protocol lmtp {
  mail_plugins = $mail_plugins sieve
  postmaster_address = postmaster@yourdomain.com


Now find the service lmtp {… block and then change the line unix_listener lmtp {… to look like this. This will allow postfix to access Dovecot’s LMTP from within its chroot:

service lmtp {
  unix_listener /var/spool/postfix/private/dovecot-lmtp {
    mode = 0666


By default, Dovecot will try to look up “you@yourdomain.com” in your user database, when it should be looking up just the first bit (“you”). This setting instructs Dovecot to strip the domain name before doing the lookup, and convert the username to all lowercase letters:

auth_username_format = %Ln

(the L is the lowercase part and the n drops the domain name).


I’m not sure if this bit is necessary, but I commented out the “protocol lmtp {…” block completely.


We still need to instruct Postfix to hand over control to Dovecot’s LMTP for the final stage of delivery. Comment out:


…and add:

mailbox_transport = lmtp:unix:private/dovecot-lmtp

Sieve Rules

Dovecot's sieve is already installed, you can check by running:

sudo apt-get install dovecot-sieve

Now we need to change one more parameter in /etc/dovecot/conf.d/90-sieve.conf: Uncomment this setting:

recipient_delimiter = +

We still need to reload/restart Postfix and Dovecot to make that all the changes are loaded:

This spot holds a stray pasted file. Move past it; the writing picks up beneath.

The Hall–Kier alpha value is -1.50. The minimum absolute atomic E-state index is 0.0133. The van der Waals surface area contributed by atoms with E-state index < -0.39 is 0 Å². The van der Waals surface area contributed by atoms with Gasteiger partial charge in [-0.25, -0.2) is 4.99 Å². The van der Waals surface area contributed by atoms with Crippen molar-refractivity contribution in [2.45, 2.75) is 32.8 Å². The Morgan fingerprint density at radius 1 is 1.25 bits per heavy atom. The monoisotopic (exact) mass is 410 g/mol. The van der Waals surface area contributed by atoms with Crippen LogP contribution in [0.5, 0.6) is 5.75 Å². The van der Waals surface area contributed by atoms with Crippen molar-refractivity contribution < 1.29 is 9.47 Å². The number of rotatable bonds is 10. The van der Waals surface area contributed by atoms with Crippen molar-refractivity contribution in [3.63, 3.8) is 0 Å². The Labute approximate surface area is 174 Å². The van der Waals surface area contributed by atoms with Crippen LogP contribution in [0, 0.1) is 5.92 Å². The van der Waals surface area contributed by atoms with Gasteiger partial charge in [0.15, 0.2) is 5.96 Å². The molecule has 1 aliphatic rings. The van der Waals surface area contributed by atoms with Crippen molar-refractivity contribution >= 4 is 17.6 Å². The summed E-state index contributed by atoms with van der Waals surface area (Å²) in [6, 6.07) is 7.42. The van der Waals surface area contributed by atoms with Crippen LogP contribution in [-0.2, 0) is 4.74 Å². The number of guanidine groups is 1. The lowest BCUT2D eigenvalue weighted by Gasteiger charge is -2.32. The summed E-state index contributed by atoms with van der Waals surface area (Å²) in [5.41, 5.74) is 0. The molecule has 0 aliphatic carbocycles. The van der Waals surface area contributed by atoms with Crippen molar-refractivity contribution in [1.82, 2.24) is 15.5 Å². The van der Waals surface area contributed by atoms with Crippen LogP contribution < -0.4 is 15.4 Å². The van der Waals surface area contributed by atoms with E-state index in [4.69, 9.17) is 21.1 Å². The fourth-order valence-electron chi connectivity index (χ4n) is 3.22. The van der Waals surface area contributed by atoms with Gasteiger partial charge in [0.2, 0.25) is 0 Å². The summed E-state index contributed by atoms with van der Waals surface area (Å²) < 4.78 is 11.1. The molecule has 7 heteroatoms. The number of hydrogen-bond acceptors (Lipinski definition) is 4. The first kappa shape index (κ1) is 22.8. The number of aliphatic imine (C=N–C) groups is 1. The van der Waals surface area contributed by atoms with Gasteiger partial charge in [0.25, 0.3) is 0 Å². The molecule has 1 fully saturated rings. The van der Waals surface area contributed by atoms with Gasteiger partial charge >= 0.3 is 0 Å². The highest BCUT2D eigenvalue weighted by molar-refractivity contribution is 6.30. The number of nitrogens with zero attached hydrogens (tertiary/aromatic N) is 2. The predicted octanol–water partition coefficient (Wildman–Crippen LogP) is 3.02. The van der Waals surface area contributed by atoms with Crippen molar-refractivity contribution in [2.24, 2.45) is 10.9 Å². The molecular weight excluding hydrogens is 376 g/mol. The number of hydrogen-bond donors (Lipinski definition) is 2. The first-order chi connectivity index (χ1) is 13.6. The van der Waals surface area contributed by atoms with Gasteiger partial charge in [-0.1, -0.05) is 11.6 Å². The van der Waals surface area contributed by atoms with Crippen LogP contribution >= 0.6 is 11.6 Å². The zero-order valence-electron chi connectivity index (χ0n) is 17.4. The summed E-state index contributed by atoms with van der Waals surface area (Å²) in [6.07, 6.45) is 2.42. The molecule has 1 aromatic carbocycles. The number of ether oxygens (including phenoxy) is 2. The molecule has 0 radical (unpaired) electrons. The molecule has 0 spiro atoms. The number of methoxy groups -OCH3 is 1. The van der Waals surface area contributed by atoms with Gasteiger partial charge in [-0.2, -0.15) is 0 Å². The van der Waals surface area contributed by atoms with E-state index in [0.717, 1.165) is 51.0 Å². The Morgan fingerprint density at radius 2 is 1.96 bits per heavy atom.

sudo service postfix reload
sudo service dovecot reload

The default place to put the sieve script is in the user's home folder: ~/.dovecot.sieve. Create it like this:

sudo nano /home/user/.dovecot.sieve

and add this:

require ["fileinto"];
# Move spam to spam folder
if header :contains "X-Spam-Flag" "YES" {
  fileinto "Spam";
  # Stop here - if there are other rules, ignore them for spam messages

Or, if you want spam messages to be marked as read as well as moved:

require ["fileinto","imap4flags"];
if header :contains "X-Spam-Flag" "YES" {
        addflag "\\Seen";
        fileinto "Spam";

Now chown the file to the owner of the mailbox, e.g.:

sudo chown sam:sam /home/user/.dovecot.sieve

When Spamassassin marks emails as Spam it adds X-Spam-Flag: YES to the headers. This rule checks the headers and sends mail to the spam folder if that flag exists.

Testing: GTUBE SPAM email

Here's how to send an email to your server using Telnet that will definitely be marked as spam. There's a neat trigger called GTUBE (Generic Trigger for Unsolicited Bulk Email) that is implemented in spamassassin. All we need to do is send a message that contains this line in the body:


We can use Telnet to send this email like we did when testing in parts 1 and 2:

feathers-mcgraw@Hobbs-T440s:~$ telnet yourdomain.com 25
Connected to yourdomain.com.
Escape character is '^]'.
220 yourdomain.com ESMTP Postfix (Debian/GNU)
ehlo randomdomain.com
250-SIZE 10240000
250 DSN
mail from: test@randomdomain.com
250 2.1.0 Ok
rcpt to: pi
250 2.1.5 Ok
354 End data with .
Subject: test spam email
This should set it off...
250 2.0.0 Ok: queued as DDFDEDA77
221 2.0.0 Bye
Connection closed by foreign host.

That email should land in your Spam folder. Note that if you're using Squirrelmail you won't be automatically subscribed to the Spam folder, you have to add it yourself. Thanks to Jens for finding this test!

Optional: Managesieve